Melito Ramirez’s phone had just used up its charge Monday night when his image appeared on the laptop computer screen in front of him.
Here it was, the moment he and the other candidates had been practicing for — Ramirez was being announced as the “2020 Classified Employee of the Year” by Washington state’s top education organization, Office of the Superintendent of Public Instruction.
The pool of nine candidates had been virtually waiting in a Zoom room while the annual ceremony — like similar ceremonies this year of the coronavirus pandemic – was happening live on Facebook, Ramirez said this morning.
“I was trying to follow the ceremony on my phone and right at the time they were to announce it, my phone went dead. Then my face popped up on Facebook. I was shocked.”
Ramirez, an intervention specialist for Walla Walla Public Schools, was named the regional classified employee of 2020 by Pasco-based Education Service District 123 in April, something that came as no surprise to those who work with him.
In letters of nomination for the award, Ramirez was recognized for his ability to build strong relationships with students and their parents, using clear language and honest conversations to discover root problems and find solutions, state education officials said.
In an education career that began in 1981, Ramirez has worked in both Walla Walla and College Place school districts in a variety of jobs. For the past 12 years, he’s worked at Walla Walla High School, helping students who face barriers to completing their education, including depression and substance addiction.
Those efforts include building relationships and facilitating communication between students, families and teachers.
“Melito is almost like our own pied piper,” Ron Higgins said today.
Higgins is Wa-Hi’s principal and his office is two doors down from Ramirez’s, from where every kind of music seeps out and — when school is open for in-person learning — students can be spied getting a snack.
“The laughter just exudes,” Higgins said, a smile in his own voice.
At times, however, Ramirez has his door shut as he helps a student through trauma and loss. The intervention specialist’s knack for finding balance between the good times and the bad is what brings students of every kind to that office, Higgins said.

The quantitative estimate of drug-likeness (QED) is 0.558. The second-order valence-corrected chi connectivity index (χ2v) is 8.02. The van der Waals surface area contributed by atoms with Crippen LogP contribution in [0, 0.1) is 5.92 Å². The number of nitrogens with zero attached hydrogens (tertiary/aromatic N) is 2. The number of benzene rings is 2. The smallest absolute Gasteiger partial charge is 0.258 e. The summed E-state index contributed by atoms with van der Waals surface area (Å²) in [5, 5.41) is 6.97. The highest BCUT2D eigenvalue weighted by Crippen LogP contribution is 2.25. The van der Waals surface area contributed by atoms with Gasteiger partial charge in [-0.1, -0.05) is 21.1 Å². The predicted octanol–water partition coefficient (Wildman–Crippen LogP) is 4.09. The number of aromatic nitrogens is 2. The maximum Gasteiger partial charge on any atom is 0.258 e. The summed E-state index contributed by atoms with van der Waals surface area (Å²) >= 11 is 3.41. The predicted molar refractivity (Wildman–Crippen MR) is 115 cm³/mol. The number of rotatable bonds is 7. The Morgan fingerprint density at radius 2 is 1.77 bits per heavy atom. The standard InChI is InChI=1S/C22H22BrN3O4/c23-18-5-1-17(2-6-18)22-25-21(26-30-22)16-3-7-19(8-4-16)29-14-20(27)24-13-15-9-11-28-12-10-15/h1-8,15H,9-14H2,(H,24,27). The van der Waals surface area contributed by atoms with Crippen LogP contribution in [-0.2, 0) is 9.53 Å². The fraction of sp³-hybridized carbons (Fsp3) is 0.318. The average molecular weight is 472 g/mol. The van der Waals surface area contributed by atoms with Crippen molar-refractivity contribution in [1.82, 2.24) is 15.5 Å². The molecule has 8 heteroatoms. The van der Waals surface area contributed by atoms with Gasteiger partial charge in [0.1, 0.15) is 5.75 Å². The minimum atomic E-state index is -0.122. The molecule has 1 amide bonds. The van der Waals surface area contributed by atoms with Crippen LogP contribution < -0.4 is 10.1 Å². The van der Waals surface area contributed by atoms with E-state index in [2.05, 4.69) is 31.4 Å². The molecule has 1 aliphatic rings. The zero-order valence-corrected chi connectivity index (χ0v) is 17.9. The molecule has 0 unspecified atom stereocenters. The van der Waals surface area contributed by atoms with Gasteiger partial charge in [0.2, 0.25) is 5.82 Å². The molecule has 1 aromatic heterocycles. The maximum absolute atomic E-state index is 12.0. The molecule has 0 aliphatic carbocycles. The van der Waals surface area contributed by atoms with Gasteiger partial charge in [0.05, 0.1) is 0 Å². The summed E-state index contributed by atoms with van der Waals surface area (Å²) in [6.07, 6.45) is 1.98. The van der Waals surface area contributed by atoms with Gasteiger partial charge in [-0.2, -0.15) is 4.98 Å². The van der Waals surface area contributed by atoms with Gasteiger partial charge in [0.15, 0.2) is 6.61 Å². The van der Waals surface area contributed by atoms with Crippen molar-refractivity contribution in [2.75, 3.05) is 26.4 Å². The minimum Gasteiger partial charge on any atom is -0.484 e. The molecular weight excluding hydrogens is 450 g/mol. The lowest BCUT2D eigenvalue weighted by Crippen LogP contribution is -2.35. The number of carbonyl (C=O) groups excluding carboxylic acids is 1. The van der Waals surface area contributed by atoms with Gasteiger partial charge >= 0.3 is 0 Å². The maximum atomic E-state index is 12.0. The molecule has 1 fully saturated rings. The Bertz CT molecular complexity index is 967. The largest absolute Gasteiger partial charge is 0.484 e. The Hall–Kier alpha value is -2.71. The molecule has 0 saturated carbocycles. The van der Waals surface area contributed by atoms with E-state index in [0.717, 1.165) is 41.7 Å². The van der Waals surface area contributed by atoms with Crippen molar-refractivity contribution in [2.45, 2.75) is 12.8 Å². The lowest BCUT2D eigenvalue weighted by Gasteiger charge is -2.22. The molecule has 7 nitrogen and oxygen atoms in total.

“He just really bridges the gap of making school the right fit for so many students. I am so fortunate to have him on my staff.”
Superintendent Wade Smith added to the choir, noting Ramirez fully models the district’s core commitments around equity, access and engagement.
“It is safe to say that Melito’s influence has been instrumental in our district’s ability to close the graduation and dropout gap for Latinx students. I can not think of anyone more deserving of this incredible recognition.”
Ramirez’s work goes beyond the Wa-Hi campus. In 2018, he became the first Latino to be appointed to the College Place Public Schools board. He’s worked with migrant families, with backgrounds similar to his own, in night school to help adults improve their English skills, study first aid, citizenship and viticulture.
All those experiences, however, failed to prepare him for Monday’s announcement, Ramirez said.
“You can’t find the words … I’m really humbled to represent our community and my students.”
With announcements posted on social media after the ceremony, Ramirez quickly began hearing from former students, he said.
“They were congratulating me and they were all sharing things they remembered. You bump into students years later and they are professionals, they are taking care of their families. And to know I might have had a little impact on that …”
No one goes into education to get rich or garner recognition, but instead to help children. That’s the reward and the real retirement bonus, he added.
“I imagine myself, 80 years old, sitting in a rocking chair and having my morning coffee and remembering all these things.”